Timothy Shay Arthur, 1858

I listened while he talked in a low, serious, tender voice. He was speaking of the home in Heaven towards which his heart aspired.

"There will be no more night there, nor chilling winter," he said; "no more sorrow, no more toil, no more pain; for God is the light of that world, and He will wipe away all tears from our eyes. How often do I find myself crying out with the Psalmist, 'Oh that I had wings like a dove, for then would I fly away, and be at rest!' I grow weary with waiting every day. This world has no attractions to offer my soul. Its atmosphere oppresses me; its ways are rough to my feet; its touch chills me. I pray continually, O Lord, hide me under the shadow of your wings, until the storms of life are over; shelter me from the burning heats; cover me from the winter's cold."

And then he sang in a sweet, impressive way

"Jerusalem, my happy home!
Oh, how I long for thee.
When will my sorrows have an end?
Your joys when shall I see?"

"How heavenly-minded!" I heard spoken from one to another, in a hushed whisper.

"He is ripe for the kingdom," was answered back.

"The world hangs loosely upon him, as a worn-out garment, ready to be cast aside when the Master summons him away. God has endowed him with a double portion of his Spirit."

I walked thoughtfully away when the little company separated. "Is it indeed so?" I questioned with myself. 'Heavenly-minded?' 'Ripe for the kingdom?' 'A double portion of God's Spirit resting upon him?' "What is it to be heavenly minded? How is a man ripened for the kingdom of God?"

I knew a little of the man's past, and present. He had not been an earnest worker in the world; but, rather, an idler and a dreamer. He was something of an enthusiast, and had the reputation of being "gifted in prayer." He talked much on the subject of religion, and spent a great deal of time in preparing himself for Heaven. This preparation consisted, mainly, in pious observances, the reading of religious books, fasting and prayer. In business, he had not succeeded, because he lacked earnestness, prudence, and industry. There was, to his perception, a spirit of worldly-mindedness in these, opposed to religion. It was a letting of himself down into carnal things, which were death to the spirit. Ad so he was very poor, and could sing, and did sing, with feeling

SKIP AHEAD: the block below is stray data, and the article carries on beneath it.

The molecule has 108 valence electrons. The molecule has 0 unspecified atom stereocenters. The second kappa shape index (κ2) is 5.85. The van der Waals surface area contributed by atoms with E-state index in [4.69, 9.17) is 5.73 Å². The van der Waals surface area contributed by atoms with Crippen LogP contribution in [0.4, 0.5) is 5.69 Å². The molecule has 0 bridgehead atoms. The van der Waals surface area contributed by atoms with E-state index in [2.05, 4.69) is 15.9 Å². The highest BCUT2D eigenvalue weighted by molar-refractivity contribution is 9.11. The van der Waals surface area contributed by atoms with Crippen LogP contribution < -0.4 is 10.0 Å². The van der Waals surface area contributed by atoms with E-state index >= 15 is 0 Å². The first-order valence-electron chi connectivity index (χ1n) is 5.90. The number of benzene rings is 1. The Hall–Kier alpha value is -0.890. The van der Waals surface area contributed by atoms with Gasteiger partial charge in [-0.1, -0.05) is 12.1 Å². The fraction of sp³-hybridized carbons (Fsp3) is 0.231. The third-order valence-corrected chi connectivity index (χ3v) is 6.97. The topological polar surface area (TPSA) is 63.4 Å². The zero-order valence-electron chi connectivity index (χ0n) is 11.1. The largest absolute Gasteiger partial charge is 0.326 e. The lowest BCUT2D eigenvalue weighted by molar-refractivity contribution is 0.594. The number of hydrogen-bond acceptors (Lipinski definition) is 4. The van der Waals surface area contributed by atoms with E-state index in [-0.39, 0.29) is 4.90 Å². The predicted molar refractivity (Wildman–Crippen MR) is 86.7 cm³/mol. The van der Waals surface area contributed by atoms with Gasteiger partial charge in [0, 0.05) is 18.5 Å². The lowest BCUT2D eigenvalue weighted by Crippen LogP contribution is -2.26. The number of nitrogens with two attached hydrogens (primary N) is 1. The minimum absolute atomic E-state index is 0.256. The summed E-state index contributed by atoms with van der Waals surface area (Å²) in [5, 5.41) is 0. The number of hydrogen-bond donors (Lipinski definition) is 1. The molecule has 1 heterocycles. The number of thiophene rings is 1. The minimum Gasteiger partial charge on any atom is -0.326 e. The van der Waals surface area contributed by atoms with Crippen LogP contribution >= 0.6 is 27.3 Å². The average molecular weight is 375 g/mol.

"No foot of land do I possess,
Nor cottage in the wilderness!
A poor, way-faring man.
I lodge, awhile, in tents below,
Or gladly wander to and fro,
Till I my Canaan gain."

And he rather took merit to himself for his poverty; regarding it almost as one of the Christian graces.

I need hardly say, that the wife of this man was a toiler beyond her strength, and that his children had not received the natural and moral advantages that their father might have procured for them, if he had been a worker in the world, instead of an enthusiastic dreamer. The burdens of others were made heavier because he had failed to bear his own allotment; and evil had crept in at the door he was appointed to guard, because he had slept at his post. And yet he was called 'heavenly-minded,' and 'ripe for the kingdom'.

As I mused, reason and feeling both demurred. I could see nothing of the spirit of Heaven in this; but only the delusion of an unprofitable servant. To be heavenly-minded, is to be in the love of good deeds; and every man who, from a religious principle, acts justly and faithfully in all his relations in life, is a doer of good deeds. This man alone, can become heavenly-minded he alone, can worship God in spirit and in truth. Praying and singing are of no avail without acting. They may lift the thoughts heavenward; but only as our feet move are we borne thitherward.

We are in the world for work and duty; and we cannot be righteous, unless we act right towards our fellow-men. Belief in God, and an acknowledgment of his holy precepts, are only as the inception of spiritual life; true vitality and Christian manhood are the results of right living. It is the good and faithful servant who alone enters into the joy of his Lord; only he who performs good acts to others, is accepted.

It is easier to pray than to work; easier to believe a certain doctrine than to practice self-denial; easier to permit the feelings to lapse sweetly away under the influence of tranquillizing music than to compel self-love to give up its darling scheme. But only in the degree that we overcome our sinful selfishness, which is ever prompting to a disregard of others do we grow in true spiritual life, and advance in the ways of God. To rest a hope of Heaven on any other ground, is a most fatal delusion.